By Peter Perrotta
You always remember your first car.
For me, it was a maroon 1965 Chevy Chevelle sedan. It was a hand-me-down from my dad. There wasn’t anything special about it. It wasn’t a Super Sport on anything like that. Just a plain Jane Chevelle.
It had a straight six engine that burned oil and sounded like a ticking watch while idling.
One day when I was headed to the shore, I pulled into one of those Piney gas stations on the Black Horse Pike with it and the almost toothless gas attendant started fawning over it. He wanted to buy it from me.
I looked around his gas station and saw a graveyard of old American cars that he obviously had bought and was in the process of “hot rodding” or “souping up” – as we used to say.
I politely declined his offer, but came away thinking that maybe this old Chevelle is something special after all.
What happens to most of us, after that first car experience is that – if it’s a positive one – we tend to go back to that same brand or sometimes even that same exact car when it comes time to replace it.
Car makers are keenly aware of this emotional attachment tendency in the car buying process.
That’s why manufacturers and constantly on the prowl to create a successful “entry” level car to their brand. They know that if they can hook you on their cars at an early age then it’s a good bet you will stick with it.
Enter the 2020 Cadillac CT4. A brand new entry into the Cadillac line up this year.
The CT4 replaces the ATS and is slotted just below the CT5. Cadillac offers this new sedan as a possible entry level purchase to its brand, hoping to attract first time buyers and compete with the luxury sedan entry level offerings from Audi, BMW and Mercedes.
I recently spent one week behind the wheel of the new CT4 and came away quite impressed with this new offering, with some slight reservations.
Cadillac offers the new, sleek looking CT4 in front wheel and all wheel drive in four different trim levels: luxury (starting at $33,990); Premium Luxury ($38,490); Sport ($39,590) and the V-Series ($45,490).
The test car I drove for one week was the all wheel drive Premium Luxury model with the option upgraded 2.7 liter turbo engine.
The first thing I noticed about this vehicle when the transport company dropped it off for me was how beautiful its exterior styling is. It really is a sharp looking and stylishly designed luxury sedan.
The second thing I noticed was its paint job. This car is Garnet Metallic, which translates in the real world to an almost chocolately/brown color with a tint of cinnamon. It’s a stunning color and Cadillac must have gone out of its way to use a high quality metallic paint, because this car shined in the rain.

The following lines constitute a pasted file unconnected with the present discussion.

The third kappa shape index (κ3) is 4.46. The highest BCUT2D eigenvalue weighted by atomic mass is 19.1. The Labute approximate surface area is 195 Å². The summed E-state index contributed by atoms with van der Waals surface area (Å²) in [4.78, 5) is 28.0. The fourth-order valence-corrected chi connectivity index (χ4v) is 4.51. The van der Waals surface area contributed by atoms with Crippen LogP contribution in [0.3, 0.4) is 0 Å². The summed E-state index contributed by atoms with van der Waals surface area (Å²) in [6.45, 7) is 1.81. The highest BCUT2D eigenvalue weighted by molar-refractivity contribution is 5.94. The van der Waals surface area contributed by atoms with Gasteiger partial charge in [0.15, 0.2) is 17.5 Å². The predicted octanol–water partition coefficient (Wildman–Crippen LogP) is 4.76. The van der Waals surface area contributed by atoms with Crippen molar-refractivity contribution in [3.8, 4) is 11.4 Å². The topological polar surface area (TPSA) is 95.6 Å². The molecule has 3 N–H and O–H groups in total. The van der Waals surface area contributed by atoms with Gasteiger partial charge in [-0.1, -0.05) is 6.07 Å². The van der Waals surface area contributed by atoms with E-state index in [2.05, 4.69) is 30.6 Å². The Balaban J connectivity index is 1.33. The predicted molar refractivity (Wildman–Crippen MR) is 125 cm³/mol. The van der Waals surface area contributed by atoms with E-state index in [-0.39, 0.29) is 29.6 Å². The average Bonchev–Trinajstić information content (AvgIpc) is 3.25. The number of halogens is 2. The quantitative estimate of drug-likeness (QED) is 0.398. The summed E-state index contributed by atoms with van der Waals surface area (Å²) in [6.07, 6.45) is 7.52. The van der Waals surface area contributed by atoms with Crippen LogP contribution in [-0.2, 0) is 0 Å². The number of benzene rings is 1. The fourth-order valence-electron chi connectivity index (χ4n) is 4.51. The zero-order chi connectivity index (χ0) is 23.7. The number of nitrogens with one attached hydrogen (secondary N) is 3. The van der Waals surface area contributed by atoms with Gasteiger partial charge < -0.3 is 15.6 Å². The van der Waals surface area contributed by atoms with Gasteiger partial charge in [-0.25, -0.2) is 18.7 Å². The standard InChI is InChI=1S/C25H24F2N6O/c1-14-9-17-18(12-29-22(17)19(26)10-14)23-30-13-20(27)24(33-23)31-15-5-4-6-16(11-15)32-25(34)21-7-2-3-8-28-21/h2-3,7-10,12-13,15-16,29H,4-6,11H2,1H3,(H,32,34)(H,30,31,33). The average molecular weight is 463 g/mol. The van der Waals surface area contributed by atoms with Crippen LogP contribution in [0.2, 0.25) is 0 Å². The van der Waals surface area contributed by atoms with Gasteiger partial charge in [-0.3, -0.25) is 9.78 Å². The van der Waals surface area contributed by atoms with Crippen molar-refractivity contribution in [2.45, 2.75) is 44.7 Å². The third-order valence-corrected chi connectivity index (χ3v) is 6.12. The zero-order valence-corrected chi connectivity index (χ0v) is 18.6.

The interior was appointed with a combination cinnamon and jet black leather. The exterior and interior combination makes for quite a handsome package.
Cadillac offers two engine options for the new CT4. The base 2.0 liter turbo charged engine is standard. The powerplant puts out 237 horsepower.
My tester had the upgraded 2.7 liter turbo charged engine that put out an impressive 325 horsepower. The standard automatic transmission with the 2.7 liter engine is a fairly smooth eight speed.
My on the road experience with this new CT4 was quite positive. While it doesn’t afford the driver with the performance oriented drives of the Audi, BMW or Mercedes, this Cadillac has its own unique feel to it.
This CT4 is quite nimble in the handling category, more than capable of providing an exciting driving feel through complicated twists and turns.
It accelerates impressively – especially when you put it in the sport mode – as it is more than capable of making aggressive passes and getting you comfortably on to the interstate.
What makes the ride of this Caddy unique is that while it manages to provide that nimble handling experience, it also affords a quite comfortable ride at the same time. It still exudes that luxurious Cadillac feel to it.
The one area where I thought Cadillac could have done a bit better in is in the dashboard layout, design and composition.
I thought the dashboard configuration and composition was just average. A little bit of an upgrade in this department will go a long way in making this vehicle a grand slam rather than just a one run homer.
Added options to my tester included: $2,500 for the upgraded engine; $2,000 for the all wheel drive drivetrain; $1,700 for the navigation system and a Bose premium audit package; $1,200 for the driver assist package; $1,200 for a climate package; $1,150 for a technology package; $800 for driver awareness package and $625 for that Garnet metallic paint.
The EPA Department of Transportation gas mileage ratings for this new model are 23 miles per gallon overall – with 28 mpg on the highway and 20 mpg in city driving.
The EPA estimates that the annual fuel cost of driving this CT4 is about $2,100, as it uses 4.3 gallons of gas per every 100 miles.
This model was not crash test rated by the government.
Overall, I would say that before you go running to lease or buy one of those fancy European import luxury sedans, give this Cadillac a chance. It just might surprise you.
Peter Perrotta’s On the Road column appears weekly. Comments and questions are welcome. He can be contacted at email@example.com